A visibly changed Sam Bankman-Fried appeared in court this week. The former billionaire, once known for his defiant and laid-back demeanor, has given way to the seriousness of a man facing serious charges related to the demise of FTX. The SBF, as it is known, now finds itself on a six-week legal tightrope, dragged on one side by stories of monumental fraud and on the other by claims of innocence. We return to it in Cryptic Analysis after the week’s major news.
Block 1: Essential news
- UBS is coming to Ethereum
UBS Asset Management, a branch of the Swiss bank UBS, started a pilot project for a tokenized investment fund on the blockchain Ethereum, as part of its Guardian project, in collaboration with the Monetary Authority of Singapore (MAS). This initiative aims to explore and understand fund tokenization using UBS’s expertise in bond tokenization and structured products. Thomas Kaegi, head of asset management at UBS, emphasizes that the project will work with financial institutions and technology providers to improve liquidity and market access for clients.
- Do Kwon played with the Terra volumes
Do Kwon, the former CEO of Terra (LUNA), pleaded guilty to falsifying Terra’s trading volume, according to US SEC documents. The message exchanges reveal a conversation between Kwon and Daniel Shin, founder of payment app Chai (and co-founder of Terra), about creating undetectable fake transactions. Shin, who left Terra in 2020, is currently indicted in South Korea for illegal trading and breach of trust, while Kwon, detained in Montenegro, will be extradited and tried in several countries.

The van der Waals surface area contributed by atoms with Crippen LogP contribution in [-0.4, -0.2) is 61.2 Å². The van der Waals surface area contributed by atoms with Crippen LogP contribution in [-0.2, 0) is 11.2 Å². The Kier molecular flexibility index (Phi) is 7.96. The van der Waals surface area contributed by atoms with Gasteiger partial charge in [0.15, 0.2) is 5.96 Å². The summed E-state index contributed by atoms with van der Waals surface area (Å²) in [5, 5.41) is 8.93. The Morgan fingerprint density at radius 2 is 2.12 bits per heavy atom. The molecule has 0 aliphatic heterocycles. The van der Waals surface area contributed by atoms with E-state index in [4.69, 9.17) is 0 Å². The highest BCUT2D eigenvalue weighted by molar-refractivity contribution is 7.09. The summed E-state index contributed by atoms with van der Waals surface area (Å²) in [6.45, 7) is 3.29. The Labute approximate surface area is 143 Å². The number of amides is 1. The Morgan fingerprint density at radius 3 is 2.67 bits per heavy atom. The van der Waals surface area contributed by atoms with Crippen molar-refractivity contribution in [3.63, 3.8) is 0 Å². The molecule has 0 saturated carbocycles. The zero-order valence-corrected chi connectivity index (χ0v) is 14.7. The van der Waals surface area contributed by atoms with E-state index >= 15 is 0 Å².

- Brazil: ID cards on the blockchain
Brazil is starting to use blockchain technology for its new ID cards, based on a decree published at the beginning of the year. From November 6, the new cards, equipped with QR codes and digital duplicates, will use blockchain to secure data. The states of Goiás, Paraná and Rio de Janeiro initiated the deployment, which will be extended to the entire country. Technology from Serpro, a national technology solutions provider, facilitates this shift with the b-Cadastros private blockchain platform built with Hyperledger Fabric.
- Hackers exploded in September
September 2023 was the worst month of the year for cryptocurrency hackers with more than $332 million in losses, mainly due to the attack on the Mixin Network protocol. Despite this high number, total annual losses of around $1.34 billion remain lower than those recorded in 2022 and 2021. 2023 was relatively quiet until September. The Lazarus group, linked to North Korea, has often been identified as responsible for numerous cryptocurrency hacks.
Combining all incidents in September, we confirmed a loss of approximately $332 million due to exploits, hacks and fraud.
Exit fraud was ~$1.9 million
Flash loans were ~$0.4 million
Usage was ~$329.8 million
More details can be found below 👇 pic.twitter.com/DMFN9LWU8V
— CertiK Alert (@CertiKAlert) September 30, 2023
Block 2: Cryptic analysis of the week
This week, Sam Bankman-Fried, a 31-year-old former cryptocurrency mogul, appeared in court for a highly anticipated trial facing a litany of fraud related to the FTX collapse. Dressed in a gray suit, white shirt and striped tie, the former ‘wonder man’ had short hair and carefully tied shoelaces like a recruit fresh into the army on the first day of boot camp.